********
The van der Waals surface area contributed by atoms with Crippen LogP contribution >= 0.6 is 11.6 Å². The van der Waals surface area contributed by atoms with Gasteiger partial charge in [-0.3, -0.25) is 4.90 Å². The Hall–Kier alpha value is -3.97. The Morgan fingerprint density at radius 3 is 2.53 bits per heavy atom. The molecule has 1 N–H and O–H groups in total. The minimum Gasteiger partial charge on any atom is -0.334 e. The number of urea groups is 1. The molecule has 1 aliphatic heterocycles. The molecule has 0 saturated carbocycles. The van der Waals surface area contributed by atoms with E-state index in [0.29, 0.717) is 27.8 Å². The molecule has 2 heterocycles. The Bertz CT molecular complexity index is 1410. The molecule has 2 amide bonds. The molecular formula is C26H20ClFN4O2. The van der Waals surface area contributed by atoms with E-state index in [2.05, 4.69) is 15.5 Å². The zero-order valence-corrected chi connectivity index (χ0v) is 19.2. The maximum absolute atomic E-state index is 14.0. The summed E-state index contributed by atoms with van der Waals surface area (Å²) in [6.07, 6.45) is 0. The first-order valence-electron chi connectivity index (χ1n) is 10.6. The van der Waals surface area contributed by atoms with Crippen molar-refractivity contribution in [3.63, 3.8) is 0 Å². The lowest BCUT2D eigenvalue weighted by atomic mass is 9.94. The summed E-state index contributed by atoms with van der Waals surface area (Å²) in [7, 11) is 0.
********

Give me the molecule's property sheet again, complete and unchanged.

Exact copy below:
The van der Waals surface area contributed by atoms with Crippen LogP contribution >= 0.6 is 11.6 Å². The van der Waals surface area contributed by atoms with Gasteiger partial charge in [-0.3, -0.25) is 4.90 Å². The Hall–Kier alpha value is -3.97. The Morgan fingerprint density at radius 3 is 2.53 bits per heavy atom. The molecule has 1 N–H and O–H groups in total. The minimum Gasteiger partial charge on any atom is -0.334 e. The number of urea groups is 1. The molecule has 1 aliphatic heterocycles. The molecule has 0 saturated carbocycles. The van der Waals surface area contributed by atoms with E-state index in [0.29, 0.717) is 27.8 Å². The molecule has 2 heterocycles. The Bertz CT molecular complexity index is 1410. The molecule has 2 amide bonds. The molecular formula is C26H20ClFN4O2. The van der Waals surface area contributed by atoms with E-state index in [2.05, 4.69) is 15.5 Å². The zero-order valence-corrected chi connectivity index (χ0v) is 19.2. The maximum absolute atomic E-state index is 14.0. The summed E-state index contributed by atoms with van der Waals surface area (Å²) in [6.07, 6.45) is 0. The first-order valence-electron chi connectivity index (χ1n) is 10.6. The van der Waals surface area contributed by atoms with Crippen molar-refractivity contribution in [3.63, 3.8) is 0 Å². The lowest BCUT2D eigenvalue weighted by atomic mass is 9.94. The summed E-state index contributed by atoms with van der Waals surface area (Å²) in [7, 11) is 0.